I have underlined our aim of educating people who are able to build bridges between different groups of professionals in an organization. The professional background of our students will be political science, sociology, public law, computer science, economics, analytic philosophy and anthropology. Their post-graduate study will probably be experienced as a top floor of what the previous courses they have attended have built up. Thus, we expect that after completing the course in ITAS, most of our students will still think of themselves as political scientists, sociologists or public law professionals etc.
On the other hand, we are facing an interesting period when the course in ITAS will find its shape. This process is not, of course, something which can be controlled by those in charge of planning the subject and of lecturing. In the common and mandatory part of the course, we build on a solid basis of computers and law research developed at the Norwegian Research Centre for Computers and Law. However, those who will attend these courses will have their own professional identity, and are to some extent likely to have their own professional perception of some of the themes that the courses discuss. We expect this situation to create a process where the perspectives and approaches of computers and law are confronted with other disciplines' perspectives and approaches. If this meeting of disciplines is fertile, then seeds may germinate which, over a longer term, may contribute to a new discipline. Such a development, however, requires much more than yielding inter-disciplinary discussions. Just as important is the capability to establish research where new insights are gained and developed into holistic theories. In my view, we should thus have the ambition of creating a strong research environment. On the other hand, today's situation points first and foremost in the direction of a university section with its primary task being that of teaching/lecturing.
Our concept of lecturing is partly based on buying hours from the co-operating faculties. Lecturers and researchers from different disciplines will, in this way, be involved in arranging courses, in particular those directed towards the theses which are written. Through this they will also be confronted with the perspectives and approaches of the mandatory courses which are based on the computers and law field. On the one hand, this will create possibilities for these lecturers to take new ideas "home" and integrate new views in their own research work. Thus, other disciplines may be directly influenced by the post-graduate study of Information Technology and Administrative Systems. On the other hand, the participation of computer scientists, social scientists, analytic philosophers etc in the lecturing, will most likely enforce the influence from other disciplines on the mandatory courses, and help turn the computers and law basis of these courses into "administrative informatics" with its own identity.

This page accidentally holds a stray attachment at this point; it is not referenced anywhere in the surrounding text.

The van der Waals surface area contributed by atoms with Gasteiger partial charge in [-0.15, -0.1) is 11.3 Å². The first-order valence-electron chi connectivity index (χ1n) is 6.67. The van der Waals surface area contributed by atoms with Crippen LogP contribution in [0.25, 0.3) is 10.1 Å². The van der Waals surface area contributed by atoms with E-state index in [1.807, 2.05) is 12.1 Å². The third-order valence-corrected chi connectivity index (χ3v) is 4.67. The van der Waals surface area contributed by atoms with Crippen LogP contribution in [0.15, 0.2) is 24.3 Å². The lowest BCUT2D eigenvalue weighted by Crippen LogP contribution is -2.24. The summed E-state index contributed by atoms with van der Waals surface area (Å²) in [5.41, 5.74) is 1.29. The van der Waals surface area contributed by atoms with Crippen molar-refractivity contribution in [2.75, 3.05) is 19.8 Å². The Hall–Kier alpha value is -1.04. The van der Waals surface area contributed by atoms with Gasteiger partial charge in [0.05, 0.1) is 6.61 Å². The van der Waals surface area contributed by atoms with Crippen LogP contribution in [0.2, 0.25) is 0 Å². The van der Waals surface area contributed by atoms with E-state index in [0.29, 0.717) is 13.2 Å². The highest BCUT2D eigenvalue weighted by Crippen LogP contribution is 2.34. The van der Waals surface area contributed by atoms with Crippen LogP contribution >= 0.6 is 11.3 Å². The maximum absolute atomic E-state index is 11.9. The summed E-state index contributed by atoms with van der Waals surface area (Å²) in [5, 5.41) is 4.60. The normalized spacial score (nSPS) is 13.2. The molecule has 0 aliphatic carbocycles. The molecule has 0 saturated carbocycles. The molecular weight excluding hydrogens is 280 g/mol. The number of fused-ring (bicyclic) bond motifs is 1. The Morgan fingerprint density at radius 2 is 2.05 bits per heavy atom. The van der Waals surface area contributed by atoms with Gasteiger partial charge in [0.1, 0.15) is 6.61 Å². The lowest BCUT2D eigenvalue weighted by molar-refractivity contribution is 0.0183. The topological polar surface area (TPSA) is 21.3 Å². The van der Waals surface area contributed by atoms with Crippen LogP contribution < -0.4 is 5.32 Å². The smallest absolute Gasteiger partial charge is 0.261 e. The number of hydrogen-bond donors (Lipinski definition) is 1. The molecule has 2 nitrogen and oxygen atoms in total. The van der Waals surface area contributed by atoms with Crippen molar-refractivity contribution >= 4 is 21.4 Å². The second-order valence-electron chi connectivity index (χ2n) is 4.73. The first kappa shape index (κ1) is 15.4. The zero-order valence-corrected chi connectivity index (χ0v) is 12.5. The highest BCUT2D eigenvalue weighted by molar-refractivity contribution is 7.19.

To conclude this point, what we are sure of is that we are creating a new educational subject with the prime aim of lecturing/teaching. We hope that a strong research environment may be established, nourished by the discussions the lecturing will yield. We also hope that research and lecturing within other disciplines will learn from and be inspired by our activities. What we may dream of, is that these activities may develop into what will be identified as a new discipline. However, such a vision is, today, far beyond what may be planned.
In this article I have presented a new post-graduate study option. I have exemplified problems that will be subjects for teaching and research, and I have sketched some of the pedagogical challenges we are facing. However, we may be quite confident that the problems and challenges will change continuously, in the sense that the study option will never become something fixed. A university subject which we wish to place in the forefront of important societal developments, and which we thus place where the wind blows, must accept having the the pages of its' syllabus repeatedly blown away.